(also found here.)
Graphing calculator pictures:
A picture of the maximum volume
A picture of one non-extraneous value of x where the volume = 400.
I think this problem tied together many things:
- Why domain of a function is important in the real world
- How to adjust windows on the graphing calculator
- How to find the relative maximum on a graphing calculator
- Why the relative minimum of the graph didn't matter (out of the domain.)
- What an extraneous root looks like (the graphing calculator gave a third answer outside of the domain for a volume of 400 cubic cm.)
- How to work in groups as a team (though each student did have to create their own boxes)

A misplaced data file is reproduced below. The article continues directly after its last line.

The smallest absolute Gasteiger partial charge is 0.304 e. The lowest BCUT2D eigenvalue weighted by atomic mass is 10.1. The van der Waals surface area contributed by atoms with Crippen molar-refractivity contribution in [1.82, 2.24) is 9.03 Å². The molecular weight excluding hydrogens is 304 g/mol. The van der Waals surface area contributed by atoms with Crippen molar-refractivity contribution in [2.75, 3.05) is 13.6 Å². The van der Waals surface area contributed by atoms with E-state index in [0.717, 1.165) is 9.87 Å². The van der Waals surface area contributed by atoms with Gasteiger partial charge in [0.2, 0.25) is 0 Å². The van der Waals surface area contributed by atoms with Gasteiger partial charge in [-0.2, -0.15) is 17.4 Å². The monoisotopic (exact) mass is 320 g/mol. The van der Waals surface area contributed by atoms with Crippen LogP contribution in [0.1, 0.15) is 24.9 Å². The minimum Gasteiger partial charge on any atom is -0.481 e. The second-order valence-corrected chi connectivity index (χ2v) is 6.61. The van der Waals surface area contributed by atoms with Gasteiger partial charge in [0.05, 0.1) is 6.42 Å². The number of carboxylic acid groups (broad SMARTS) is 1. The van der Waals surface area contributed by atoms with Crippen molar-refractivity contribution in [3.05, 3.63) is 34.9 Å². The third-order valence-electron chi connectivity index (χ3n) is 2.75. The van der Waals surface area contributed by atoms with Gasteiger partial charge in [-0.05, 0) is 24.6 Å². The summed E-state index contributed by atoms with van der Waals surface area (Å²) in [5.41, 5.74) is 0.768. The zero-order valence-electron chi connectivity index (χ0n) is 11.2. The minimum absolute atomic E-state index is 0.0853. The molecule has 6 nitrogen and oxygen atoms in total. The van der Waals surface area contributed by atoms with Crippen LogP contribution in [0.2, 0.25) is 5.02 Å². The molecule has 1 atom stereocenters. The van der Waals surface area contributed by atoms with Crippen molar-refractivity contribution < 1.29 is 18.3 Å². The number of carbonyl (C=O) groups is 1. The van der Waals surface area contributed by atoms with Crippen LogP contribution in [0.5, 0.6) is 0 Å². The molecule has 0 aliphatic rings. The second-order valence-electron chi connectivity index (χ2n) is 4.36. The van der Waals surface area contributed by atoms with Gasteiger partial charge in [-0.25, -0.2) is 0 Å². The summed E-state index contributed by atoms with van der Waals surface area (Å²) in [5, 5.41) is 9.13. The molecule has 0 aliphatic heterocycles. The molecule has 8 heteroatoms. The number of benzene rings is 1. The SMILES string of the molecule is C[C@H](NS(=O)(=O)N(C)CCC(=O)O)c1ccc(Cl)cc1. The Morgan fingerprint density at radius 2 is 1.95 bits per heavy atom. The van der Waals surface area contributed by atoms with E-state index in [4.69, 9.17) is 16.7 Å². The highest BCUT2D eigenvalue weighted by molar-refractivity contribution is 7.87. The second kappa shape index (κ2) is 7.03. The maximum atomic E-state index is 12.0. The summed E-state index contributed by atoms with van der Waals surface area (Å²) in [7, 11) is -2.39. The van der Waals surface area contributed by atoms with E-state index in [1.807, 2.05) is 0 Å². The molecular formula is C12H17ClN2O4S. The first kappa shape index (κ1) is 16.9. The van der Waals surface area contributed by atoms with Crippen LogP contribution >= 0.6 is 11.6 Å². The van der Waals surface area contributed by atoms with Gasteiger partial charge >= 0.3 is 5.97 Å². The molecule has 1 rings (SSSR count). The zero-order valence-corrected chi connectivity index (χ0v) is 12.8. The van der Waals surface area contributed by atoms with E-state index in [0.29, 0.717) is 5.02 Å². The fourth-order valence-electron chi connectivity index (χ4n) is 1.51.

- How letter e) could have been solved two ways: by using the so far unknown intersect feature of the graphing calculator or by setting the equation equal to 400, subtracting 400 and finding zeros...this was cool for kids to see!
- The eventual tie-in to polynomial graphs
- The actual making of the boxes
Perhaps my favorite comment (several mentioned that they loved doing this) was when a student said that when he heard we were doing an investigation today, he was nervous, but then during and afterward, he was excited and really enjoyed himself.
I was observed during this class, and in the write-up, my department chair noted that every student was focused, on-task, and working together for the entire period. He wrote that students exclaimed: WE GOT IT!!!! and that "the teacher smiles and laughs with glee." Ha. Yep. Every damn day.